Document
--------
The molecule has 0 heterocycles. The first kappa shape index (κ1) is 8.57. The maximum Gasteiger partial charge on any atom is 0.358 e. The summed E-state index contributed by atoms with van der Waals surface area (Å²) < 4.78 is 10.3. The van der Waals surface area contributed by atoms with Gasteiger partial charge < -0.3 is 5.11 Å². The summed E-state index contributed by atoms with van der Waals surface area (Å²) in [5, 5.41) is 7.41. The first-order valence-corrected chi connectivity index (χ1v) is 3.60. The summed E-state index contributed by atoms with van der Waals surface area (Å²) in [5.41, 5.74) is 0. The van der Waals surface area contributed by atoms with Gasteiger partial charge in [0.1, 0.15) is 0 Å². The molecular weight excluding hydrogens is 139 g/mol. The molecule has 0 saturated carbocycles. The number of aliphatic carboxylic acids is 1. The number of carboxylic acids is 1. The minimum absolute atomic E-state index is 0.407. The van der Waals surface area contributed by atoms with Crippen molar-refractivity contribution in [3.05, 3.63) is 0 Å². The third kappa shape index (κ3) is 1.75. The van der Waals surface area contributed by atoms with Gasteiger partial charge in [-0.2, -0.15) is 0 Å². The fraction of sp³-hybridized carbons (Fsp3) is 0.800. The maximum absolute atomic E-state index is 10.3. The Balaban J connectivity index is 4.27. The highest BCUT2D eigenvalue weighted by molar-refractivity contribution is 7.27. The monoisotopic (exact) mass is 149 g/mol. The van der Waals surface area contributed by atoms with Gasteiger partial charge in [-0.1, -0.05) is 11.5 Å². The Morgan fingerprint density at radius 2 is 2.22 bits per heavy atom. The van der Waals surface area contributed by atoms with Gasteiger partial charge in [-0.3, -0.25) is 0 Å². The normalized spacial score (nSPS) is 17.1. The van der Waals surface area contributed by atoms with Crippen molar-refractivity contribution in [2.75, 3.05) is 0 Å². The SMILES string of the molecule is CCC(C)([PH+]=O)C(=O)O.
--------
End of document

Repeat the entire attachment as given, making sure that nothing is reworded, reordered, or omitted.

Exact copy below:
The molecule has 0 heterocycles. The first kappa shape index (κ1) is 8.57. The maximum Gasteiger partial charge on any atom is 0.358 e. The summed E-state index contributed by atoms with van der Waals surface area (Å²) < 4.78 is 10.3. The van der Waals surface area contributed by atoms with Gasteiger partial charge < -0.3 is 5.11 Å². The summed E-state index contributed by atoms with van der Waals surface area (Å²) in [5, 5.41) is 7.41. The first-order valence-corrected chi connectivity index (χ1v) is 3.60. The summed E-state index contributed by atoms with van der Waals surface area (Å²) in [5.41, 5.74) is 0. The van der Waals surface area contributed by atoms with Gasteiger partial charge in [0.1, 0.15) is 0 Å². The molecular weight excluding hydrogens is 139 g/mol. The molecule has 0 saturated carbocycles. The number of aliphatic carboxylic acids is 1. The number of carboxylic acids is 1. The minimum absolute atomic E-state index is 0.407. The van der Waals surface area contributed by atoms with Crippen molar-refractivity contribution in [3.05, 3.63) is 0 Å². The third kappa shape index (κ3) is 1.75. The van der Waals surface area contributed by atoms with Gasteiger partial charge in [-0.2, -0.15) is 0 Å². The fraction of sp³-hybridized carbons (Fsp3) is 0.800. The maximum absolute atomic E-state index is 10.3. The Balaban J connectivity index is 4.27. The highest BCUT2D eigenvalue weighted by molar-refractivity contribution is 7.27. The monoisotopic (exact) mass is 149 g/mol. The van der Waals surface area contributed by atoms with Gasteiger partial charge in [-0.1, -0.05) is 11.5 Å². The Morgan fingerprint density at radius 2 is 2.22 bits per heavy atom. The van der Waals surface area contributed by atoms with Gasteiger partial charge in [-0.3, -0.25) is 0 Å². The normalized spacial score (nSPS) is 17.1. The van der Waals surface area contributed by atoms with Crippen molar-refractivity contribution in [2.75, 3.05) is 0 Å². The SMILES string of the molecule is CCC(C)([PH+]=O)C(=O)O.